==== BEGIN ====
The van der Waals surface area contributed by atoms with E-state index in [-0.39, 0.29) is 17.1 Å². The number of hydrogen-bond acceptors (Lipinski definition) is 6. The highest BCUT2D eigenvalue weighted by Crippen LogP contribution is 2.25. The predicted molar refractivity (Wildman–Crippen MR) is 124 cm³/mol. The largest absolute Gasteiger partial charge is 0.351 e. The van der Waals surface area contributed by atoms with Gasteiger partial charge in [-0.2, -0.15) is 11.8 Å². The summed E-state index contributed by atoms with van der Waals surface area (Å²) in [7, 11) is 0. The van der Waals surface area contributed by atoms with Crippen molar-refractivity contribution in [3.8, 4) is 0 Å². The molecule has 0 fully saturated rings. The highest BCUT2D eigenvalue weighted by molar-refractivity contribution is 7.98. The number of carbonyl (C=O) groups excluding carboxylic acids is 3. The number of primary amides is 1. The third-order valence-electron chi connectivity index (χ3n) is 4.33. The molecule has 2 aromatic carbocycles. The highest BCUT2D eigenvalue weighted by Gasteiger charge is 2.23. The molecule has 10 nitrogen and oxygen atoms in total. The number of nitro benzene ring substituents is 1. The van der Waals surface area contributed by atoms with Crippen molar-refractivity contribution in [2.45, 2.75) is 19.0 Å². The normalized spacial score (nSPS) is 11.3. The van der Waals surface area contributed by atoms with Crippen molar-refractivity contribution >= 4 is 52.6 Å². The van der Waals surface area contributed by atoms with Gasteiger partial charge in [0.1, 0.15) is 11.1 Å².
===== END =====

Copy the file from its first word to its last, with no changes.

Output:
The van der Waals surface area contributed by atoms with E-state index in [-0.39, 0.29) is 17.1 Å². The number of hydrogen-bond acceptors (Lipinski definition) is 6. The highest BCUT2D eigenvalue weighted by Crippen LogP contribution is 2.25. The predicted molar refractivity (Wildman–Crippen MR) is 124 cm³/mol. The largest absolute Gasteiger partial charge is 0.351 e. The van der Waals surface area contributed by atoms with Gasteiger partial charge in [-0.2, -0.15) is 11.8 Å². The summed E-state index contributed by atoms with van der Waals surface area (Å²) in [7, 11) is 0. The van der Waals surface area contributed by atoms with Crippen molar-refractivity contribution in [3.8, 4) is 0 Å². The molecule has 0 fully saturated rings. The highest BCUT2D eigenvalue weighted by molar-refractivity contribution is 7.98. The number of carbonyl (C=O) groups excluding carboxylic acids is 3. The number of primary amides is 1. The third-order valence-electron chi connectivity index (χ3n) is 4.33. The molecule has 2 aromatic carbocycles. The highest BCUT2D eigenvalue weighted by Gasteiger charge is 2.23. The molecule has 10 nitrogen and oxygen atoms in total. The number of nitro benzene ring substituents is 1. The van der Waals surface area contributed by atoms with Crippen molar-refractivity contribution in [2.45, 2.75) is 19.0 Å². The normalized spacial score (nSPS) is 11.3. The van der Waals surface area contributed by atoms with Crippen molar-refractivity contribution >= 4 is 52.6 Å². The van der Waals surface area contributed by atoms with Gasteiger partial charge in [0.1, 0.15) is 11.1 Å².